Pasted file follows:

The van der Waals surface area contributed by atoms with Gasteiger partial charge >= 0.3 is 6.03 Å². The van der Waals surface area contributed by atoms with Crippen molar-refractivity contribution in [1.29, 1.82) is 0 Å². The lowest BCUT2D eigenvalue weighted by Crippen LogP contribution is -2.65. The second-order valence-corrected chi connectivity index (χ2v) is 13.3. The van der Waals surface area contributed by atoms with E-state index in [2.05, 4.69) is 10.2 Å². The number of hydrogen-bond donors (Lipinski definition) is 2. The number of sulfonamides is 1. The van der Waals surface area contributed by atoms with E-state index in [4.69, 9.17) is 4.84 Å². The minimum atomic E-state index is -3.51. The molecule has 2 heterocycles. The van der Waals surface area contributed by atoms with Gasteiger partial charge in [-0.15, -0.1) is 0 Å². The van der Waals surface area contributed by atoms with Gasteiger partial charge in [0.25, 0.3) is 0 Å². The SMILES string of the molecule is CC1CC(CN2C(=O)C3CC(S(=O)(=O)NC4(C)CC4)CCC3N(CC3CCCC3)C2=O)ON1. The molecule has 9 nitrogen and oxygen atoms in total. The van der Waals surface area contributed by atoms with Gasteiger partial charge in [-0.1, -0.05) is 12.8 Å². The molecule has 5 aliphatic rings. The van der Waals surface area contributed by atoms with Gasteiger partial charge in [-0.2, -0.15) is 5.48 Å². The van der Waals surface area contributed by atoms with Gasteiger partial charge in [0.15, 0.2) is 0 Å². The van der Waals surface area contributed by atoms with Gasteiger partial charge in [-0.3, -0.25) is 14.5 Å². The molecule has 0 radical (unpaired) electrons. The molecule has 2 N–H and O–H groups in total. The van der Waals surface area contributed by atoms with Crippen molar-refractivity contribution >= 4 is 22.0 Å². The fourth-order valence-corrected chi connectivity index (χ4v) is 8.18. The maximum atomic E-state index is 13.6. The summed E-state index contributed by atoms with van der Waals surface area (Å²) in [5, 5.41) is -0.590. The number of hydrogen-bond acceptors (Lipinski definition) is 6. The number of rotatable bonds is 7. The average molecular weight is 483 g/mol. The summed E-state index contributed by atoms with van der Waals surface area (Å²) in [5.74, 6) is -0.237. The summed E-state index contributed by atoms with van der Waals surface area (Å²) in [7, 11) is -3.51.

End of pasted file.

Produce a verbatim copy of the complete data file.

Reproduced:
The van der Waals surface area contributed by atoms with Gasteiger partial charge >= 0.3 is 6.03 Å². The van der Waals surface area contributed by atoms with Crippen molar-refractivity contribution in [1.29, 1.82) is 0 Å². The lowest BCUT2D eigenvalue weighted by Crippen LogP contribution is -2.65. The second-order valence-corrected chi connectivity index (χ2v) is 13.3. The van der Waals surface area contributed by atoms with E-state index in [2.05, 4.69) is 10.2 Å². The number of hydrogen-bond donors (Lipinski definition) is 2. The number of sulfonamides is 1. The van der Waals surface area contributed by atoms with E-state index in [4.69, 9.17) is 4.84 Å². The minimum atomic E-state index is -3.51. The molecule has 2 heterocycles. The van der Waals surface area contributed by atoms with Gasteiger partial charge in [-0.15, -0.1) is 0 Å². The van der Waals surface area contributed by atoms with Gasteiger partial charge in [0.25, 0.3) is 0 Å². The SMILES string of the molecule is CC1CC(CN2C(=O)C3CC(S(=O)(=O)NC4(C)CC4)CCC3N(CC3CCCC3)C2=O)ON1. The molecule has 9 nitrogen and oxygen atoms in total. The van der Waals surface area contributed by atoms with Gasteiger partial charge in [-0.1, -0.05) is 12.8 Å². The molecule has 5 aliphatic rings. The van der Waals surface area contributed by atoms with Gasteiger partial charge in [-0.2, -0.15) is 5.48 Å². The van der Waals surface area contributed by atoms with Gasteiger partial charge in [0.15, 0.2) is 0 Å². The van der Waals surface area contributed by atoms with Gasteiger partial charge in [-0.3, -0.25) is 14.5 Å². The molecule has 0 radical (unpaired) electrons. The molecule has 2 N–H and O–H groups in total. The van der Waals surface area contributed by atoms with Crippen molar-refractivity contribution >= 4 is 22.0 Å². The fourth-order valence-corrected chi connectivity index (χ4v) is 8.18. The maximum atomic E-state index is 13.6. The summed E-state index contributed by atoms with van der Waals surface area (Å²) in [5, 5.41) is -0.590. The number of hydrogen-bond acceptors (Lipinski definition) is 6. The number of rotatable bonds is 7. The average molecular weight is 483 g/mol. The summed E-state index contributed by atoms with van der Waals surface area (Å²) in [5.74, 6) is -0.237. The summed E-state index contributed by atoms with van der Waals surface area (Å²) in [7, 11) is -3.51.